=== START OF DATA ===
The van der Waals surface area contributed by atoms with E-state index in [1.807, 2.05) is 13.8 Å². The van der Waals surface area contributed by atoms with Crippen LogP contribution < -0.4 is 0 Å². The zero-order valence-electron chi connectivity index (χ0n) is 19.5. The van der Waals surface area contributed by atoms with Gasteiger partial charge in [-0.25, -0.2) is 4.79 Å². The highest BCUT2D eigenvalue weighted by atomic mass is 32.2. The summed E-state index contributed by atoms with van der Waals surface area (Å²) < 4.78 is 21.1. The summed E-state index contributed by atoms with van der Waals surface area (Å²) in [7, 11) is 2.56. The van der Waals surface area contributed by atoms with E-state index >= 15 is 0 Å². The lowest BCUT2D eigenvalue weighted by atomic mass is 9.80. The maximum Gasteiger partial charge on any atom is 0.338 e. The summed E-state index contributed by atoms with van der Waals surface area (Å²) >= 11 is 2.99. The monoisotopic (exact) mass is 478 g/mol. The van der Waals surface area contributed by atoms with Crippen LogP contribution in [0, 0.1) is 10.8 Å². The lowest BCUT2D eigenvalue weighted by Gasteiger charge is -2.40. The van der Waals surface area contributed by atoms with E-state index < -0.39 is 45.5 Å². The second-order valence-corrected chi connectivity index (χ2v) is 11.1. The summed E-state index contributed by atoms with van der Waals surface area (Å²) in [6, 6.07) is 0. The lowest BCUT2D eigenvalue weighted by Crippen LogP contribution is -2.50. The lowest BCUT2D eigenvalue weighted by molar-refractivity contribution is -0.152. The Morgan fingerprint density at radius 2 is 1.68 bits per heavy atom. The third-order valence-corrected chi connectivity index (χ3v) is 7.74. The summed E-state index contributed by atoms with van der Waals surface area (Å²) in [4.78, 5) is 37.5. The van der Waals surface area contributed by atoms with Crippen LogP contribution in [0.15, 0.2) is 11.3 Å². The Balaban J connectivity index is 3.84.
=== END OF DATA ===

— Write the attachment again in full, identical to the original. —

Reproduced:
The van der Waals surface area contributed by atoms with E-state index in [1.807, 2.05) is 13.8 Å². The van der Waals surface area contributed by atoms with Crippen LogP contribution < -0.4 is 0 Å². The zero-order valence-electron chi connectivity index (χ0n) is 19.5. The van der Waals surface area contributed by atoms with Gasteiger partial charge in [-0.25, -0.2) is 4.79 Å². The highest BCUT2D eigenvalue weighted by atomic mass is 32.2. The summed E-state index contributed by atoms with van der Waals surface area (Å²) < 4.78 is 21.1. The summed E-state index contributed by atoms with van der Waals surface area (Å²) in [7, 11) is 2.56. The van der Waals surface area contributed by atoms with E-state index >= 15 is 0 Å². The lowest BCUT2D eigenvalue weighted by atomic mass is 9.80. The maximum Gasteiger partial charge on any atom is 0.338 e. The summed E-state index contributed by atoms with van der Waals surface area (Å²) >= 11 is 2.99. The monoisotopic (exact) mass is 478 g/mol. The van der Waals surface area contributed by atoms with Crippen LogP contribution in [0, 0.1) is 10.8 Å². The lowest BCUT2D eigenvalue weighted by Gasteiger charge is -2.40. The van der Waals surface area contributed by atoms with E-state index < -0.39 is 45.5 Å². The second-order valence-corrected chi connectivity index (χ2v) is 11.1. The summed E-state index contributed by atoms with van der Waals surface area (Å²) in [6, 6.07) is 0. The lowest BCUT2D eigenvalue weighted by Crippen LogP contribution is -2.50. The lowest BCUT2D eigenvalue weighted by molar-refractivity contribution is -0.152. The Morgan fingerprint density at radius 2 is 1.68 bits per heavy atom. The third-order valence-corrected chi connectivity index (χ3v) is 7.74. The summed E-state index contributed by atoms with van der Waals surface area (Å²) in [4.78, 5) is 37.5. The van der Waals surface area contributed by atoms with Crippen LogP contribution in [0.15, 0.2) is 11.3 Å². The Balaban J connectivity index is 3.84.